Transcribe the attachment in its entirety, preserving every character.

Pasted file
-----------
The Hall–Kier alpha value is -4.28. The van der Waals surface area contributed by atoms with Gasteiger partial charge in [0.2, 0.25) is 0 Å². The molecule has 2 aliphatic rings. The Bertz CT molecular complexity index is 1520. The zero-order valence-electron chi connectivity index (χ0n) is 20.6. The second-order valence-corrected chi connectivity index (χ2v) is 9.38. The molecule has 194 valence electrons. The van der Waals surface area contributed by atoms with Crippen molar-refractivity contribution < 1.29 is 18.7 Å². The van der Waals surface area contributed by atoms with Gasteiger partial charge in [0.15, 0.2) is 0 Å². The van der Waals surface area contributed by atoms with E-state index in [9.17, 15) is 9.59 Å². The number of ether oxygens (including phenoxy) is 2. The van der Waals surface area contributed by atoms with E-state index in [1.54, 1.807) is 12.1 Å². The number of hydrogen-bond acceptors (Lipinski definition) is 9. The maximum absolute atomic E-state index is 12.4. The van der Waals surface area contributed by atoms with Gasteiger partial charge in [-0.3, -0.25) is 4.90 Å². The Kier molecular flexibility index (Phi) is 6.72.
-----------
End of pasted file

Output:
The Hall–Kier alpha value is -4.28. The van der Waals surface area contributed by atoms with Gasteiger partial charge in [0.2, 0.25) is 0 Å². The molecule has 2 aliphatic rings. The Bertz CT molecular complexity index is 1520. The zero-order valence-electron chi connectivity index (χ0n) is 20.6. The second-order valence-corrected chi connectivity index (χ2v) is 9.38. The molecule has 194 valence electrons. The van der Waals surface area contributed by atoms with Crippen molar-refractivity contribution < 1.29 is 18.7 Å². The van der Waals surface area contributed by atoms with Gasteiger partial charge in [0.15, 0.2) is 0 Å². The van der Waals surface area contributed by atoms with E-state index in [9.17, 15) is 9.59 Å². The number of ether oxygens (including phenoxy) is 2. The van der Waals surface area contributed by atoms with E-state index in [1.54, 1.807) is 12.1 Å². The number of hydrogen-bond acceptors (Lipinski definition) is 9. The maximum absolute atomic E-state index is 12.4. The van der Waals surface area contributed by atoms with Gasteiger partial charge in [-0.3, -0.25) is 4.90 Å². The Kier molecular flexibility index (Phi) is 6.72.